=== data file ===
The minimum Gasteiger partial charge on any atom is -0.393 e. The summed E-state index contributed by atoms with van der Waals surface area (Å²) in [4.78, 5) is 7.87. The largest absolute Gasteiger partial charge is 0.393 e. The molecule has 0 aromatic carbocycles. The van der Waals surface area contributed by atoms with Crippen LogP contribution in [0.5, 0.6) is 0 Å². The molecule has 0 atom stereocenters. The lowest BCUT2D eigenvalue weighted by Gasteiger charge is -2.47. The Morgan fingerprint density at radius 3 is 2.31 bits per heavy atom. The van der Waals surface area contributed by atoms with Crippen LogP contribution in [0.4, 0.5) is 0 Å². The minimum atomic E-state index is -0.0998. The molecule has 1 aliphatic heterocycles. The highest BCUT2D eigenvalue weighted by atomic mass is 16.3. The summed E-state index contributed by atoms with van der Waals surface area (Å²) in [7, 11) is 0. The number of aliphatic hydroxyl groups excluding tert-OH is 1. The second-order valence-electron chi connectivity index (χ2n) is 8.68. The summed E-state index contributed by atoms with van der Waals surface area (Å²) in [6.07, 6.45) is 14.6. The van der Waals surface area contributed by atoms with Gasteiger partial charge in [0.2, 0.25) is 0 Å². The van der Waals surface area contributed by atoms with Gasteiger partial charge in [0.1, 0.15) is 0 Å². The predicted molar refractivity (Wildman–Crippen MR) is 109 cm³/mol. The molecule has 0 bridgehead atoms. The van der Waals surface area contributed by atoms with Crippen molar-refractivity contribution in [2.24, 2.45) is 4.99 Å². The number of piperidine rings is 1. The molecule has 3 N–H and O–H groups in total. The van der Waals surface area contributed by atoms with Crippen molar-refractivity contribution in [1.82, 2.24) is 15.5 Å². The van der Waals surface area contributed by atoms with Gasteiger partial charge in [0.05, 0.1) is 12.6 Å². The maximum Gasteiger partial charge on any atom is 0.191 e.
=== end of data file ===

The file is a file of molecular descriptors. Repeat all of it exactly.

The minimum Gasteiger partial charge on any atom is -0.393 e. The summed E-state index contributed by atoms with van der Waals surface area (Å²) in [4.78, 5) is 7.87. The largest absolute Gasteiger partial charge is 0.393 e. The molecule has 0 aromatic carbocycles. The van der Waals surface area contributed by atoms with Crippen LogP contribution in [0.5, 0.6) is 0 Å². The molecule has 0 atom stereocenters. The lowest BCUT2D eigenvalue weighted by Gasteiger charge is -2.47. The Morgan fingerprint density at radius 3 is 2.31 bits per heavy atom. The van der Waals surface area contributed by atoms with Crippen LogP contribution in [0.4, 0.5) is 0 Å². The minimum atomic E-state index is -0.0998. The molecule has 1 aliphatic heterocycles. The highest BCUT2D eigenvalue weighted by atomic mass is 16.3. The summed E-state index contributed by atoms with van der Waals surface area (Å²) in [7, 11) is 0. The number of aliphatic hydroxyl groups excluding tert-OH is 1. The second-order valence-electron chi connectivity index (χ2n) is 8.68. The summed E-state index contributed by atoms with van der Waals surface area (Å²) in [6.07, 6.45) is 14.6. The van der Waals surface area contributed by atoms with Gasteiger partial charge in [0.2, 0.25) is 0 Å². The van der Waals surface area contributed by atoms with Gasteiger partial charge in [0.1, 0.15) is 0 Å². The predicted molar refractivity (Wildman–Crippen MR) is 109 cm³/mol. The molecule has 0 bridgehead atoms. The van der Waals surface area contributed by atoms with Crippen molar-refractivity contribution in [2.24, 2.45) is 4.99 Å². The number of piperidine rings is 1. The molecule has 3 N–H and O–H groups in total. The van der Waals surface area contributed by atoms with Crippen molar-refractivity contribution in [1.82, 2.24) is 15.5 Å². The van der Waals surface area contributed by atoms with Gasteiger partial charge in [0.05, 0.1) is 12.6 Å². The maximum Gasteiger partial charge on any atom is 0.191 e.